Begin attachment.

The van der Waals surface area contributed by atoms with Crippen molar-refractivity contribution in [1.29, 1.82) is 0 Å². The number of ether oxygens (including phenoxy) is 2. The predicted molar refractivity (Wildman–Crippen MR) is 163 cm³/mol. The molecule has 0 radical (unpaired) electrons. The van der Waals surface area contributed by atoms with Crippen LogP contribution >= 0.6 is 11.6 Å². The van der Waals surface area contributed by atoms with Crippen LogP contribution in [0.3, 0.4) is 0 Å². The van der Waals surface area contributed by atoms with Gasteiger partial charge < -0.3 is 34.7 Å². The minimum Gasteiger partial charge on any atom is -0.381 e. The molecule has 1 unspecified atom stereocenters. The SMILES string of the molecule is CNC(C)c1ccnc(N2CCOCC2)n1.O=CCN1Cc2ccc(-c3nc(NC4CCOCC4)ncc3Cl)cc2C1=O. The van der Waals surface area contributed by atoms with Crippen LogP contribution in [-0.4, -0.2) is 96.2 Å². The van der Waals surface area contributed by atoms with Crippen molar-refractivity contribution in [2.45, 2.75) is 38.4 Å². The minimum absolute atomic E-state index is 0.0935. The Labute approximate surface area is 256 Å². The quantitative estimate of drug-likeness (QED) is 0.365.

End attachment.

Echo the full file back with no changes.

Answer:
The van der Waals surface area contributed by atoms with Crippen molar-refractivity contribution in [1.29, 1.82) is 0 Å². The number of ether oxygens (including phenoxy) is 2. The predicted molar refractivity (Wildman–Crippen MR) is 163 cm³/mol. The molecule has 0 radical (unpaired) electrons. The van der Waals surface area contributed by atoms with Crippen LogP contribution >= 0.6 is 11.6 Å². The van der Waals surface area contributed by atoms with Crippen LogP contribution in [0.3, 0.4) is 0 Å². The van der Waals surface area contributed by atoms with Gasteiger partial charge < -0.3 is 34.7 Å². The minimum Gasteiger partial charge on any atom is -0.381 e. The molecule has 1 unspecified atom stereocenters. The SMILES string of the molecule is CNC(C)c1ccnc(N2CCOCC2)n1.O=CCN1Cc2ccc(-c3nc(NC4CCOCC4)ncc3Cl)cc2C1=O. The van der Waals surface area contributed by atoms with Crippen LogP contribution in [-0.4, -0.2) is 96.2 Å². The van der Waals surface area contributed by atoms with Crippen molar-refractivity contribution in [2.45, 2.75) is 38.4 Å². The minimum absolute atomic E-state index is 0.0935. The Labute approximate surface area is 256 Å². The quantitative estimate of drug-likeness (QED) is 0.365.